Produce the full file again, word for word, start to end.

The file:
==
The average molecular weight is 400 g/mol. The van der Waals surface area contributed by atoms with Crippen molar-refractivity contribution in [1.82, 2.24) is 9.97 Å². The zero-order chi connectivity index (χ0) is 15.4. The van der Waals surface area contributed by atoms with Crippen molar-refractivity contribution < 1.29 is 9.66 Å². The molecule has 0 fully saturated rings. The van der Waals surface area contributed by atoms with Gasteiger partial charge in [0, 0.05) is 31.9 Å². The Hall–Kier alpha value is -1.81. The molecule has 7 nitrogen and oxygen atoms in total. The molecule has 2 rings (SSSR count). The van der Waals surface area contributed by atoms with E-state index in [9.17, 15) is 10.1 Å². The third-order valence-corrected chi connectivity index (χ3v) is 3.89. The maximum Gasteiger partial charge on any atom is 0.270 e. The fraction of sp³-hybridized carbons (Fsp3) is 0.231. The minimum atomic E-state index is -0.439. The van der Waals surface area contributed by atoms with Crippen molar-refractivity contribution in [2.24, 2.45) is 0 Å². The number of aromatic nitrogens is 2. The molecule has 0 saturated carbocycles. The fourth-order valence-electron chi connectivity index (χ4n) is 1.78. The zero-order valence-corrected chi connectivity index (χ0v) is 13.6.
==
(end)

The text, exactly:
The average molecular weight is 400 g/mol. The van der Waals surface area contributed by atoms with Crippen molar-refractivity contribution in [1.82, 2.24) is 9.97 Å². The zero-order chi connectivity index (χ0) is 15.4. The van der Waals surface area contributed by atoms with Crippen molar-refractivity contribution < 1.29 is 9.66 Å². The molecule has 0 fully saturated rings. The van der Waals surface area contributed by atoms with Gasteiger partial charge in [0, 0.05) is 31.9 Å². The Hall–Kier alpha value is -1.81. The molecule has 7 nitrogen and oxygen atoms in total. The molecule has 2 rings (SSSR count). The van der Waals surface area contributed by atoms with E-state index in [9.17, 15) is 10.1 Å². The third-order valence-corrected chi connectivity index (χ3v) is 3.89. The maximum Gasteiger partial charge on any atom is 0.270 e. The fraction of sp³-hybridized carbons (Fsp3) is 0.231. The minimum atomic E-state index is -0.439. The van der Waals surface area contributed by atoms with Crippen molar-refractivity contribution in [2.24, 2.45) is 0 Å². The number of aromatic nitrogens is 2. The molecule has 0 saturated carbocycles. The fourth-order valence-electron chi connectivity index (χ4n) is 1.78. The zero-order valence-corrected chi connectivity index (χ0v) is 13.6.